I arrived at around 9:00 and the place was jam packed. At the entrance as I was driving in someone asked if my Niva ran on natural gas and I told him it didn’t, with no reply from him. There was a sea of cars, about 90 percent of which must have been European, mostly German—Volkswagen, BMW, Mercedes-Benz and the like. It took me about 30 minutes to find a place to park—there was only one way to go apparently so I simply followed the lead of the guy driving in front of me. Several times the traffic came to a complete stop for one reason or another, and someone wearing a faux-leather jacket and a mouth full of gold-capped teeth approached the car, tapping on my window.
“What year is it?”
“So what are you saying?”
“Saying about what?”
“About the price.”
“Well, I’m asking $4500 but I’ll lower the price.”
“How much do you want me to lower it?” I was hoping he would say $300 or something.
“I’ll sell it to you for $4000. I can’t go any lower.”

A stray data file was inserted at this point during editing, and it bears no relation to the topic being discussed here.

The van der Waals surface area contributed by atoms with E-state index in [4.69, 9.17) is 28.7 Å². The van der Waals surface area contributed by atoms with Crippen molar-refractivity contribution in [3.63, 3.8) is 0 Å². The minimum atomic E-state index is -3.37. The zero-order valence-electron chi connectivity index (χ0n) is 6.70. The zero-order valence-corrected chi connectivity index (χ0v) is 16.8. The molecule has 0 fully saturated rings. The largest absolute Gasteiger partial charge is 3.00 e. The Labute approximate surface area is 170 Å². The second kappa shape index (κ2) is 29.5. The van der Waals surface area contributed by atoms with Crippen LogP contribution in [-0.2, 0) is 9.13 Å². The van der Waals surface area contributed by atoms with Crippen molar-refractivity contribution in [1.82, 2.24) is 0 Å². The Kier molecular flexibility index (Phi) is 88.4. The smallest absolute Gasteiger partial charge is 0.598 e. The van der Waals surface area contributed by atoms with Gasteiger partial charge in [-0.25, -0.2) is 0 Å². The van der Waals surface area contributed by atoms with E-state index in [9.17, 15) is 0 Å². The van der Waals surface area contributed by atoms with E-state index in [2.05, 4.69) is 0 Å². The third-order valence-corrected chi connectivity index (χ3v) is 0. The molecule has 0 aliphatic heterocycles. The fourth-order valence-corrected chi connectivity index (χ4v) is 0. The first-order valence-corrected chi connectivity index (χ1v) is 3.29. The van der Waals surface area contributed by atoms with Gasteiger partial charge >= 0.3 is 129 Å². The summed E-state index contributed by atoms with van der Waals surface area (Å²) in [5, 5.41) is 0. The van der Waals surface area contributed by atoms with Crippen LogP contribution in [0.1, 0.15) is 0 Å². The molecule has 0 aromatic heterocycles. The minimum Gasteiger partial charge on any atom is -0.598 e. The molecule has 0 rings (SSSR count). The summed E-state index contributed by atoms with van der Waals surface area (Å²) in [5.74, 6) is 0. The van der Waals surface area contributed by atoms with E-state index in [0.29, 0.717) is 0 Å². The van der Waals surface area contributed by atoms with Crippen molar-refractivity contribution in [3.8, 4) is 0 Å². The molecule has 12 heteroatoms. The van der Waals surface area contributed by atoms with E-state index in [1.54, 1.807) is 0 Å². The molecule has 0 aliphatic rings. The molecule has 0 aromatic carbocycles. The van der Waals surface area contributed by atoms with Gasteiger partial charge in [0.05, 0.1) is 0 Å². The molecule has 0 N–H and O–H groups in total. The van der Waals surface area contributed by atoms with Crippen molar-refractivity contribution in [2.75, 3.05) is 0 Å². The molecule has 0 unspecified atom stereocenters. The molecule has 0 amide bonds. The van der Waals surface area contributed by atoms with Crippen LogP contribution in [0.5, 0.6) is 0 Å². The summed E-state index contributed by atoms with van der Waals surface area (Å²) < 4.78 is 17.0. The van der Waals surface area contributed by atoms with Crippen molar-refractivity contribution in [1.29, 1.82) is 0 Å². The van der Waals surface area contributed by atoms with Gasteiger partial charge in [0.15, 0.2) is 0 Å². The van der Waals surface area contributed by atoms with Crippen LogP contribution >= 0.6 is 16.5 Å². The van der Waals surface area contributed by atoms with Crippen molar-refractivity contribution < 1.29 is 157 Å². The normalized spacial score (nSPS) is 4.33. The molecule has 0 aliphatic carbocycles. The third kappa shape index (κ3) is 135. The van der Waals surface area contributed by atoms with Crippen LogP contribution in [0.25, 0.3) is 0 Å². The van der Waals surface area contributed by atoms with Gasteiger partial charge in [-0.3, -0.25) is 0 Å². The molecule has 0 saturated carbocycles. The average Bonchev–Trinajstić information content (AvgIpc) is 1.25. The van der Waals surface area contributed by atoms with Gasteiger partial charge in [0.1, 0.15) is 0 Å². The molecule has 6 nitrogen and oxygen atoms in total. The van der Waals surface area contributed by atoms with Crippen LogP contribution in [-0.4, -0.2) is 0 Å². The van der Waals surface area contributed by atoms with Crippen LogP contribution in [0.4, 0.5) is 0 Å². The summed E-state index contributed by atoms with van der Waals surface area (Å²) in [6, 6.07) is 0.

“Is there anything wrong with it?”
“Hasn’t been hit or something?”
“No, it’s a clean car. Doesn’t it look clean to you?”
“Clean, huh? Alright. I’ll find you…” It should go without saying that I never saw him again.
I found a place to park with the help of one of the attendants in the rear-most area of the lot, which must have spanned perhaps five acres, maybe even more. Every inch of the place was occupied, I was lucky to find a spot. I pulled up beside a fellow Lada—a 2105 to be precise which I discovered was a 1981 model. The owner and his son who must have been 25 years old wanted $2300 for it but would go down to $2000. Anyway, I got out of the car and examined my surroundings. There were only a few Nivas in immediate sight, naturally all of them white in color. After about 15 minutes an ancient Niva, one of the first to ever roll off the assembly line apparently in 1984, pulled up behind me. The front right fender had been side-swiped and there was quite a few rust spots, but upon first glance the interior seemed to be clean. The owner and his buddy chatted with me for a minute, asking me how much I wanted. They didn’t have any idea what the market value was for Nivas, but I didn’t either.